SELECT WindowStart() AS “DATE”, client_name, product_name, COUNT(*) AS count
FROM purchase_orders
GROUP BY client_name, product_name;

Note that here we are creating a table instead of a stream since we are just interested in the latest result for a specific group (where a group is the combination of window time – client_name – product_name). The results of this query will be stored in a topic called purchase_orders_statistics and the calculation will be done per minute (specified in the window tumbling clause).

Kafka, KSQL and Elasticsearch

Let’s complicate things a bit more and calculate the delivery notes created per product. The challenge here is that the delivery note does not contain the product details, just the order id. Luckily, it is possible to join the two streams and obtain the details we need from the purchase order:

CREATE TABLE delivery_notes_statistics WITH (KAFKA_TOPIC = ‘delivery_notes_statistics’, PARTITIONS=1, VALUE_FORMAT = ‘AVRO’) AS
SELECT WindowStart() AS “DATE”, product_name, COUNT(*) AS count
FROM delivery_notes
INNER JOIN purchase_orders WITHIN 1 HOUR ON purchase_orders.order_id = delivery_notes.order_id
GROUP BY product_name;

This query is quite similar to the previous one with the added inner join statement. The join does not work exactly like in SQL so you might want to read about them here. It is important that the two streams that are being joined are partitioned by the same key(in our case its order_id), if not, you’ll have to repartition one of the streams.

Unlike normal SQL in the streams-streams joins we need to specify the “WITHIN” clause, this means “join the delivery notes and the purchase orders with the same order_id that arrived within an hour of each other”. So if a delivery note was created two hours after the purchase order it won’t be joined and that delivery note is not going to be counted for the statistic.

For the third and final statistic I’d like to calculate the average time the handling process takes, this is between getting a purchase order and generating the delivery note. As well, I’d like to show the fastest and slowest process in each 5 minute period:

CREATE TABLE handling_statistics WITH (KAFKA_TOPIC = ‘handling_process’, PARTITIONS=1, VALUE_FORMAT = ‘AVRO’) AS
WindowStart() AS “DATE”,
SUM(delivery_notes.created_on – purchase_orders.created_on)/COUNT(*) as AVERAGE,
MIN(delivery_notes.created_on – purchase_orders.created_on) AS MIN,
MAX(delivery_notes.created_on – purchase_orders.created_on) AS MAX,
COUNT(*) AS count
FROM delivery_notes
INNER JOIN purchase_orders WITHIN 1 HOUR ON purchase_orders.order_id = delivery_notes.order_id
GROUP BY product_name;

And this is what it looks like:

Kafka, KSQL and Elasticsearch

Now that we have our three statistics calculated and stored in kafka topics, it is time to visualize the data.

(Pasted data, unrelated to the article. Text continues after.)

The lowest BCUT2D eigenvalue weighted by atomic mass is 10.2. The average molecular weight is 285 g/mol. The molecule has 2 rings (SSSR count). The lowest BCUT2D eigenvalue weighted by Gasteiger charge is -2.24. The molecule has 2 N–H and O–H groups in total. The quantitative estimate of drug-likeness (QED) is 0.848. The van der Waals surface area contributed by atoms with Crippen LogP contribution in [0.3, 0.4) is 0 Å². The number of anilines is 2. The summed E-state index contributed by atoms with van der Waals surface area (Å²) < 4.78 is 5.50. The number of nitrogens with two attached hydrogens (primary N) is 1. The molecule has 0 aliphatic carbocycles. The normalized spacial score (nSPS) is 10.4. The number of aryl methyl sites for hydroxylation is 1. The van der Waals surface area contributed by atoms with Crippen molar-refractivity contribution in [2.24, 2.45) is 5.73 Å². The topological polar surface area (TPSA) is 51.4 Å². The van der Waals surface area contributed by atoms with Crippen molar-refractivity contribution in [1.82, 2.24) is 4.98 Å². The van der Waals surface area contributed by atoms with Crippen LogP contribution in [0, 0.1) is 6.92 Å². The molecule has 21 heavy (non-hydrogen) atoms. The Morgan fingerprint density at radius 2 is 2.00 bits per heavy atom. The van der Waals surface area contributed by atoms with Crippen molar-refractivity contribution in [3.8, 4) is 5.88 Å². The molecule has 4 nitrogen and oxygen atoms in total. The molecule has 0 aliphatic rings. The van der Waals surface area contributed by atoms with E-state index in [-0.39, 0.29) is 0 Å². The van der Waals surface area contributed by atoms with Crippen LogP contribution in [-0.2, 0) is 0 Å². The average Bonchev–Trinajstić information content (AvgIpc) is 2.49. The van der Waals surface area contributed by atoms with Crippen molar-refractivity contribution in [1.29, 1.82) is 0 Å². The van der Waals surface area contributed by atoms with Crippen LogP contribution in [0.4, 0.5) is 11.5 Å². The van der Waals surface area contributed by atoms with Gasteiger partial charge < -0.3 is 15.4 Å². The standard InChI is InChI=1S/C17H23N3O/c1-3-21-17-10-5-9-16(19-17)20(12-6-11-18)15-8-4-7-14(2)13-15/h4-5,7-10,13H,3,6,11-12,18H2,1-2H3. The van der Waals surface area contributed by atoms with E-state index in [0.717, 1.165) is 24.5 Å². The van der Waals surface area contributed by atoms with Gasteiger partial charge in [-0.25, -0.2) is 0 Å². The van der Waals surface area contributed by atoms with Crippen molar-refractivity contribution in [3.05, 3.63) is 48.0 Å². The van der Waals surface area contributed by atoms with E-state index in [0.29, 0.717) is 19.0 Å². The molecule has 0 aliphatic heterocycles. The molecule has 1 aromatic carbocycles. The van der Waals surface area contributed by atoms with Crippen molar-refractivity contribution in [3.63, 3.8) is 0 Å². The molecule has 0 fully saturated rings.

Connecting Kafka with Elasticsearch

The Kafka Connect Elasticsearch Sink Connector provided with the Confluent platform is a Kafka consumer which listens to one or more topics and upon new records sends them to Elasticsearch. In our case we will configure it to listen to the statistics topics so the results of the KQL statistics queries are indexed in Elastic.

Here is the configuration for the connector:


Some important properties:

topics.regex contains a regex of the topic names we want to send to Elastic.
key.ignore when false elastic will use as the document id the same key as the record in kafka, otherwise a new one will be generated. We set it to true since we want all the results of the same aggregation to end up in the same document (since we are just interested in the final one).
schema.ignore: ignore the schema during indexing.
connection.url is the URL where elastic is running.
Key and value converter: since the key is a string and the value is avro we want to use the appropriate connectors. Given that avro is used, the URL of the Schema Registry has to be provided.

Once the connector is up and running the indices will be created. We could check it in Kibana:

Kafka, KSQL and Elasticsearch

Now the only thing left to do is creating the Kibana dashboards.

Visualizing the data

The final step of the setup is to choose the right visualizations for the data. Given that each statistic allowed breaking down the data by multiple fields, we ended up creating one dashboard with multiple visualizations for each statistic. For example, the purchase order statistics is broken down both by product and client, so a dashboard might look like this:

Kafka, KSQL and Elasticsearch

Final thoughts

Kafka, KSQL, Elasticsearch and Kibana is a powerful combination and play nicely together. Writing the queries in KSQL is an easy and familiar way to process streams, but unfortunately it was not enough to cover all of our use cases and we had to refer to writing some Kafka Streams applications. Our problem in particular was the lack of possibility to explode arrays, for which we had to create a Kafka Streams application which explodes the data and stores the result in a topic which KSQL can later query. At the time of writing an issue exists to add this functionality.

Once the indexes were populated in Elasticsearch I was surprised how easy it was to create interactive dashboards containing multiple visualizations.

The final solution contained about 60 queries for calculating 50 statistics. Those queries were running in a cluster of two KSQL Engines processing around 150 events per second, enough to satisfy our requirements.